18. MsDebbie MsEdmonson Boyd via Facebook on May 5, 2011 at 12:53 pm

    My Husband Losted his 2nd wife A Month before We Met. And I Did feel he was Still Grieving. But he Kept Saying he was not. Don’t get me Wrong I Love him Dearly. But in the Back of my Mind every Now and Then I Wonder.We have Been Married 12 Years.

  19. www.shalenadiva.com via Facebook on May 5, 2011 at 12:55 pm

    @Antwoine—I’m sorry to hear that. Will or have you started dating again? Is it hard? Have you sought out counseling? You have to realize that it’s not your fault. I know that a man wants to protect his family, but sometimes things don’t always work out that way. I’ll pray for you because I can only imagine the pain you’re feeling.

  20. Antwoine Halmon via Facebook on May 5, 2011 at 1:09 pm

    @Shalena when i started datin i was overprotective women said i crouded there space among other things then in some way i compared every girl to her. i’ve never been to counselin because thats what i went to school for so i thought i could cure myself but i was wrong cause i still feel it

  21. www.shalenadiva.com via Facebook on May 5, 2011 at 1:13 pm

    @Antwoine—Even doctors need to see doctors. It could only help if you got counseling. I can see why you were over protective, too. That’s actually a great trait o have. How long has it been since she died?

  22. Gene Steele via Facebook on May 5, 2011 at 1:15 pm

    @ Shalena, we agree on a lot but most women won’t admit to that! Lol.

  23. Antwoine Halmon via Facebook on May 5, 2011 at 1:36 pm

    @ shalena its been 17 years

  24. Antwoine Halmon via Facebook on May 5, 2011 at 1:40 pm

    and its affected every relationship i tried to have so i’ve basically given up

  25. www.shalenadiva.com via Facebook on May 5, 2011 at 1:41 pm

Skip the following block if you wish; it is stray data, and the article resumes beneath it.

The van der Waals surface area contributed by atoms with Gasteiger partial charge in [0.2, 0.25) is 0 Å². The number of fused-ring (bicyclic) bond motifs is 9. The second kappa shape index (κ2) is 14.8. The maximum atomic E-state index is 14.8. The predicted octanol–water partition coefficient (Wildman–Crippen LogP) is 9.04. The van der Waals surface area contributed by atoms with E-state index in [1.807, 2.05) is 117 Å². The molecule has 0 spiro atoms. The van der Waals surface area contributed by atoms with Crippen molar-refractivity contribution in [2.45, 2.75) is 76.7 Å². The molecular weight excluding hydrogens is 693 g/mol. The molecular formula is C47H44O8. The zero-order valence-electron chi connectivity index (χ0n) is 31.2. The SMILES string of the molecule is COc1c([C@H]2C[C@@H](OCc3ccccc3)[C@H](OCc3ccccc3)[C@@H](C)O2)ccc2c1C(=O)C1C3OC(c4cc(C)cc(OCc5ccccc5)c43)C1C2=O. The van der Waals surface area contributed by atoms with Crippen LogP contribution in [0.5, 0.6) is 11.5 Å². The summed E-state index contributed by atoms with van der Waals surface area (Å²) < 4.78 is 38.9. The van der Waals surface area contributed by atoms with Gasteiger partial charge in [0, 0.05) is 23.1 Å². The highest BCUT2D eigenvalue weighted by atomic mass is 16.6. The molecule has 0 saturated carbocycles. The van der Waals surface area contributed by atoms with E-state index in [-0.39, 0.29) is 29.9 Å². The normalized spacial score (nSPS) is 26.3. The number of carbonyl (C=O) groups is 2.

@Antwoine—WOW! Are you in a serious relationship now? What advice would you give to a woman who is dating a man stricken by grief like you? Should she stay or just be his friend?

  26. Antwoine Halmon via Facebook on May 5, 2011 at 1:49 pm

    No im not in a relationship but my advice would be just b supportive and understanding and if u feel its too much dont let it linger on be blunt he/she will respect u for it

  27. Curtis on May 5, 2011 at 4:02 pm

    I think first off, she has to be sure that it’s not her perception that he’s not over her. Unless he’s always bringing up things in the past and moping around making her feel as though she’s second, dont make waves. Second, she has to unde…rstand that these things take time to get over, especially if he was deeply in love and the situation that lead to the suicide in some way made him feel he was at fault. The new wife hopefully knew of the event prior to marrying, did he show those emotions then or did they all of a sudden pop up, did she think she would make him get over her??? If he truly has a problem of letting go and moving on, then he’ll need more than time, he’ll need counseling. I dont know, maybe its just me, but I think most black people dont seek counseling, we dont want anyone in our business, we can handle it all by ourself. Losing a loved one can be very hard to accept, even when someone new comes into your life. Let him have his memories, but tell him the two of them together will make new, bigger and better memories.